Lembke added that this is a “winning issue for Jim Talent because it motivates the conservative base.” He noted that there are already more than 95,000 yard signs urging a no-vote in the state’s 114 counties, plus the handful of non-county jurisdictions such as Kansas City and St. Louis. “Amendment Two has nothing to do with cures and everything to do with cash,” he told me.
(Missourians Against Human Cloning, P.O. Box 967, Chesterfield, Mo. 63006)
Michigan Trash Talk
In every election cycle, it seems, there is a statewide outcome somewhere that someone never predicted, in which the winning candidate caught on late and made a final and stunning dash over the finish line.
Michigan is a state where this seems to happen rather frequently. As State Republican Chairman Saul Anuzis recently recalled to me, “[Republican Sen.] Spence Abraham was as much as 17% up in polls two weeks before the election in 2000, but lost to [Democrat] Debbie Stabenow. In ’02, [Republican gubernatorial nominee] Dick Posthumus was 13% down in polls on the Thursday before the election and came within 3.5% of [Democratic victor] Jennifer Granholm. We’re a swing state, all right.”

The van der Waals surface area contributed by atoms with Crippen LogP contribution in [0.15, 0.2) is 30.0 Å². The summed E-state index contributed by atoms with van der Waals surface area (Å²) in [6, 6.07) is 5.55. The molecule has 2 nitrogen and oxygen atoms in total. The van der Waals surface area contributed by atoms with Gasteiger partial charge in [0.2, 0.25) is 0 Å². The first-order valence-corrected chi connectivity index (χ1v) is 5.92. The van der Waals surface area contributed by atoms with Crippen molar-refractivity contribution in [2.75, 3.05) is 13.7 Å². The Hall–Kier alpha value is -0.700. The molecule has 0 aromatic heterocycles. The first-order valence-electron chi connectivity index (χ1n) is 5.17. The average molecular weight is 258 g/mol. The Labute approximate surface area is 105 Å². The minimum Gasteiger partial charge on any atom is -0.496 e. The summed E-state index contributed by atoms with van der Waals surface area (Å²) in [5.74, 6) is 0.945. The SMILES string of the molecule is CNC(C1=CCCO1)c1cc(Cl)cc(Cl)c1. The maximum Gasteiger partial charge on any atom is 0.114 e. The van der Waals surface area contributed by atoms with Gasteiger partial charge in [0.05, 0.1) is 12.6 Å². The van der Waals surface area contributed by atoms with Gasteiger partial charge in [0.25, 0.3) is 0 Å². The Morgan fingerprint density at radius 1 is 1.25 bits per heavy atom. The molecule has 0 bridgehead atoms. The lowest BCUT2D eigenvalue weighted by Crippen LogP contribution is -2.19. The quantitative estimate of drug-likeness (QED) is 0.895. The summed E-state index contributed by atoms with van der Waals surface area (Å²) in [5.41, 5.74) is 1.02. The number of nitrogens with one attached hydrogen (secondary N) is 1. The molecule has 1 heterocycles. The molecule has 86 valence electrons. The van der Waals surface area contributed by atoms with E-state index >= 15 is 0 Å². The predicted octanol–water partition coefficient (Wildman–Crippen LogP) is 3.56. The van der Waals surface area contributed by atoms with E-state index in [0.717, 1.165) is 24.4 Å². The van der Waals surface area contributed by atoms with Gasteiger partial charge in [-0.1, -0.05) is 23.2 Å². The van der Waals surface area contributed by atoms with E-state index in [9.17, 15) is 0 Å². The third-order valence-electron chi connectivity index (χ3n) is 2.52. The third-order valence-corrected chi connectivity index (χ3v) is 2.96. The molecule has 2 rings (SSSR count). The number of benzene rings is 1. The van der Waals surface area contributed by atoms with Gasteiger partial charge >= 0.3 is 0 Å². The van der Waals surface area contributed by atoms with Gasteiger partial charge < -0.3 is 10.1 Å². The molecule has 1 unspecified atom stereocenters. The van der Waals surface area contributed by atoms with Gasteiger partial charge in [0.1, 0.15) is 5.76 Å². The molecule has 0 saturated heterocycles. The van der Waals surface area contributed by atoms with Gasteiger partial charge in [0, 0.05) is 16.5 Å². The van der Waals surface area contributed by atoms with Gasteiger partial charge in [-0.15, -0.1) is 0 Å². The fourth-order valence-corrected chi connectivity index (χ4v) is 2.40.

That is why pundits and pols are increasingly taking seriously the latest Strategic Vision poll that shows Republican Oakland County Sheriff Mike Bouchard, who had been thought a sure loser, now trailing Democratic Sen. Stabenow by only 48% to 42% statewide. In a year when Republicans have been hard-pressed to come up with any Democrat-held Senate seat other than New Jersey that they think they can pick up, the Water Wonderland is seen more and more as a GOP possibility.
Much of this has to do with garbage. That’s right—garbage. In the 1990s, the state made an agreement with Canada permitting Canadians to send their trash over the border and use Michigan’s considerable landfills. In recent years, however, the landfills have been overflowing, and the state now has more Canadian trash than it can handle.